Stephen Blue for TIME for Kids
February 5, 2020

What should kids read this winter? The editors of TIME for Kids selected 10 recently released books for middle-grade readers. From graphic novels and memoirs to works of historical fiction—there are options for bookworms, reluctant readers and every kid in between.

Our team of TIME for Kids Kid Reporters read and reviewed our picks. Here’s what they had to say about this season’s 10 notable reads.

Pavi Sharma’s Guide to Going Home, Bridget Farr

Reviewed by Alexis Bumah

Book: Stephen Blue for TIME for Kids

Pavi Sharma is a 12-year-old who lives in a happy foster home. Pavi runs a “business” which prepares kids to meet their foster families. When Pavi finds out that a young girl is going to be sent to the worst foster home Pavi ever stayed in, she enlists the help of schoolmates to save her new friend from a bad home. This captivating book would be enjoyable for anyone with an adventurous spirit or who loves plot twists. Buy Now: Pavi Sharma’s Guide to Going Home

My Life as an Ice Cream Sandwich, by Ibi Zoboi

Reviewed by Henry Carroll

Book: Stephen Blue for TIME for Kids

Ebony-Grace is from Alabama, but she’s spending the summer before seventh grade in Harlem with her father. She struggles to make friends there, so she retreats into her favorite pastime: pretending to be a space explorer in an imaginary world she has created with her grandfather, a former NASA engineer. While I would not have chosen this book had I seen it in a bookstore, I’m glad I read it. Ibi Zoboi has crafted a well-paced and engaging story, with the occasional comic strip that gives us a glimpse into Ebony-Grace’s imagination. Buy Now: My Life as an Ice Cream Sandwich

Roll with It, by Jamie Sumner

Reviewed by Tyler Mitroff

Book: Stephen Blue for TIME for Kids

Roll with It is about a 12-year-old girl named Ellie. She has cerebral palsy, a disability that makes it hard for her to walk, so she gets around with the help of a wheelchair. When Ellie and her mom move to another state to take care of Ellie’s grandpa, she must learn to navigate a new school and new friendships. This page-turner is a must-read for everyone. It’s a heartwarming story that shows the value of family and how being different is special. Buy Now: Roll with It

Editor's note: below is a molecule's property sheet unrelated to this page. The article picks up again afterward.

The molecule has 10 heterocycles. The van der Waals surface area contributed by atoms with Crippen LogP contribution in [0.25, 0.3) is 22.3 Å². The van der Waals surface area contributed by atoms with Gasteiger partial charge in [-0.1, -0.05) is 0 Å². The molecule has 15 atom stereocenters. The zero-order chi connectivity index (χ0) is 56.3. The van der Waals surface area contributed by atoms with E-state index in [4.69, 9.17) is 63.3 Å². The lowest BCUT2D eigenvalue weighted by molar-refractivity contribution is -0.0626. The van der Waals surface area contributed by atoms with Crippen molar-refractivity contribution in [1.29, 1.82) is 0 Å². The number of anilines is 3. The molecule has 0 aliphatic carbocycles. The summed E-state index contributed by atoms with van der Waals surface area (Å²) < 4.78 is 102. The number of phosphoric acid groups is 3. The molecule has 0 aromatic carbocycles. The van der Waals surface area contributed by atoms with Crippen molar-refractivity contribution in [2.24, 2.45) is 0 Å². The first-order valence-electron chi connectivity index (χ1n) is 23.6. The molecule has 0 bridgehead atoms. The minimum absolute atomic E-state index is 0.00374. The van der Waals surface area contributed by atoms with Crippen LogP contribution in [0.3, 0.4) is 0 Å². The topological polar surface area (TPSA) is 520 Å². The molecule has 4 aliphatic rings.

The Big Book of Monsters: The Creepiest Creatures from Classic Literature, by Hal Johnson, illustrated by Tim Sievert

Reviewed by Raunak Singh

Book: Stephen Blue for TIME for Kids

Featuring monsters from cultures around the world—old and new, unknown and well-known—The Big Book of Monsters is guaranteed to make your bones rattle. Author Hal Johnson and illustrator Tim Sievert profile monsters that are creepier than anything you could ever imagine. The book explains each monster’s powers, tells about its dastardly deeds and rates how scary it is. My favorite literary monster is Apep, who battles the Egyptian sun god every day at sunrise and can escape the strongest chains. This book will leave you jumping at the sound of a cricket or the tapping of a tree branch. Read The Big Book of Monsters if you dare! Buy Now: The Big Book of Monsters

More to the Story, by Hena Khan

Reviewed by Mira McInnes

Book: Stephen Blue for TIME for Kids

More to the Story is a retelling of the classic novel Little Women. This version, set in the present, is about four Pakistani-American sisters living in Atlanta. One of the sisters, Jameela Mirza, is a seventh-grader who dreams of becoming a journalist. After Jameela’s younger sister becomes severely ill, Jameela realizes her family is more important than reporting—and she comes up with a big idea. More to the Story depicts characters who are funny, supportive and kind. The book is very moving and made me think about how families come together during rough times. Buy Now: More to the Story